It works with the following feed services: BazQux Reader, Feed Wrangler, Feedbin, FeedHQ, Fever (self-hosted), Inoreader, Minimal Reader, NewsBlur, The Old Reader, tt-rss (self-hosted).
The developer kindly reached out to me via email and offered me a code to try out Feed Hawk. If I’m talking about Feed Hawk here is not because I simply felt it was the polite thing to do. If I don’t like your app, you can send me all the codes (and sometimes even pre-packaged PR material) you want — you won’t get a mention from me. But Feed Hawk works as intended and does the job well, so I’m spreading the word. The feed service I primarily use is Feedly, which sadly is not supported, but I also have an account with Inoreader, so I tried Feed Hawk with that service and everything was fine. If you use iOS as your primary platform, you want as little friction as possible in your workflow. With Feed Hawk you can add a website to your feeds with a couple of taps. So purchase it already. It has a cool icon, too.
Argent Film Simulation
This is my most recent discovery, and you won’t believe what I did to find this app: I launched the App Store and initiated a search for “film simulation”. And things worked like they should. Argent Film Simulation was the top result, and got me intrigued. I searched for “film simulation” because I wanted to see if there was some kind of professional photo app that offered a wide array of faithful film renditions and a bit more versatility than the mostly automatic iPhone camera approach.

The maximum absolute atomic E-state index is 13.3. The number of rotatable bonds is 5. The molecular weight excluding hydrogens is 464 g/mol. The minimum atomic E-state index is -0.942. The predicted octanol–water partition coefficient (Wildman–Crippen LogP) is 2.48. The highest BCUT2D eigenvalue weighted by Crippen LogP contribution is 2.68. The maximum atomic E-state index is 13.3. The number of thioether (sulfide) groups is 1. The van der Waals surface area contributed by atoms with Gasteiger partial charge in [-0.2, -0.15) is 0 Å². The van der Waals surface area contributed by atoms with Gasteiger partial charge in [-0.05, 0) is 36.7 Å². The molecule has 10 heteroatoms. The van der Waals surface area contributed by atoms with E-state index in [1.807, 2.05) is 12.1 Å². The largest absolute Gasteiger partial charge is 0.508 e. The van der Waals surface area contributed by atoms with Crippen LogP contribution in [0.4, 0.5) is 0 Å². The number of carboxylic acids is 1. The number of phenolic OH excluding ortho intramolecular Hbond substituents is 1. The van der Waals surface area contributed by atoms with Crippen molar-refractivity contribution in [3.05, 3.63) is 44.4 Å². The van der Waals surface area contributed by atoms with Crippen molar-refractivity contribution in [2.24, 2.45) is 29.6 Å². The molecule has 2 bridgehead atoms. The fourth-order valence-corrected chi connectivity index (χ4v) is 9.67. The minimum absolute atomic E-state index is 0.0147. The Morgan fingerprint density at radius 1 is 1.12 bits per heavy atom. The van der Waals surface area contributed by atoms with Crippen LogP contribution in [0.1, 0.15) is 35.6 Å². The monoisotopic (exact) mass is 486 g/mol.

The good news: Argent Film Simulation appears to be that app. The somewhat bad news: the user interface isn’t immediately intuitive, and can get busy. The good news again: the companion website explains the interface clearly and in detail. All it takes is a bit of patience — once you figure out the various controls, the app becomes more intuitive and rewards you with good photographic results. Let me say that again: if you want a photo app with cool filters for your Instagram-driven instant gratification, the App Store has plenty of those. You probably already have plenty of those. Argent Film Simulation is more aimed at the photo enthusiast (or professional) who likes to tinker with manual settings. It has a high degree of customisation and flexibility. Sure, you could leave everything set to automatic and then apply the film presets, but the fun comes when you experiment with different settings, while you’re shooting and afterwards.
The app is developed by Sean M. Puckett, who is a professional photographer (here’s a link to his website). What ultimately made me decide to purchase the app was this ‘Historical Note’ at the end of the app’s companion website:
This app is the result of ten years of development of a suite of analogue film simulation equations and techniques. They were originally created for a long defunct camera raw processing program called Bibble, and later ported to Lightroom. But always, the simulations were applied in post-processing.
With the advent of hand-held devices with adequate cameras and CPUs, it no longer makes sense to me as an artist to have a separate “photography” and “post-processing” phase. I should instead be able to just create a software camera that combines both steps in real-time, so I can just see in a viewfinder before I click the shutter what I will get when all the post-processing work is done. And that’s what Argent is.
No matter how frequently I’ll end up using Argent — I’m happy to support people like Sean. I like to see competence and this kind of approach in an app.
One last note: predictably, an app like this is rather resource-intensive. I don’t know on faster, more recent iPhones, but during my tinkering in Argent my iPhone 5 got a bit warm and battery life lost 2–3 percentage points. That didn’t particularly bother me. Your mileage may vary.